What advice would you offer a younger version of yourself?

Make sure you make time to look after your physical and mental health. I learned the hard way and probably it was the arrogance of my youth that I heavily overworked my body and didn’t look out for it. Working in the Camera Department is a very physical profession. You carry a lot of heavy equipment. Holding a camera 8 hours minimum on a live action shoot takes a toll on your body. Twenty years later, I now have four screws in my back, I really can’t recommend that to anyone. Kids, make sure you watch over your health.

Tell us about your experience working with Wes Anderson?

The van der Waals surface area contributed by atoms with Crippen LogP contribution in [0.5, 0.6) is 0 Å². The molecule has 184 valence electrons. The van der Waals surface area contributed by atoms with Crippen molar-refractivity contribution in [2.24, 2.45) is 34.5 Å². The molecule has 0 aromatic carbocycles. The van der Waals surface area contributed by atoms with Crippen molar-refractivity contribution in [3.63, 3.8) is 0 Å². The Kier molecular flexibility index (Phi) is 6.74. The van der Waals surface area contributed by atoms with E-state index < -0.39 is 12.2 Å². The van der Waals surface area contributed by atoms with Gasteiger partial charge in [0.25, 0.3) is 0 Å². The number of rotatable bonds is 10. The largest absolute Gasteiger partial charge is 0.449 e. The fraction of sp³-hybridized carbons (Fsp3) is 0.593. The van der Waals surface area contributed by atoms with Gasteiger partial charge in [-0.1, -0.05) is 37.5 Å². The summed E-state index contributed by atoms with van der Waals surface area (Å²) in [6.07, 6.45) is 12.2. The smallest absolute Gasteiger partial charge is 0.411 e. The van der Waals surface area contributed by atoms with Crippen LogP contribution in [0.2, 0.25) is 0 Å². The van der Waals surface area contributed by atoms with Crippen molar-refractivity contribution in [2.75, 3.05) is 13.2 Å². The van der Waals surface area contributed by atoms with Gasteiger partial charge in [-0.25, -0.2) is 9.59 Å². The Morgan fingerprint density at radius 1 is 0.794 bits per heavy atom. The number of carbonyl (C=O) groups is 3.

It was definitely an interesting experience. He has his signature of extreme symmetry and therefore the majority of the lenses used were wide angle lenses. He has his vision and there is little to no room for creative playfulness. In a way I admire that  he is very strict about his style and working process.

Why do you think The Tiny Chef show has captured the heart of so many Instagram users?

The Tiny Chef was born out of love and the joy we have when we make content. We wanted to document his journey in getting his own cooking show, with the ups and downs. The Tiny Chef has so much love and kindness in his heart. He is so damn cute there is no way you can escape his charm and influence. And the social media users agree, I am thankful for all their wonderful support. We have attracted mindful and wonderful humans.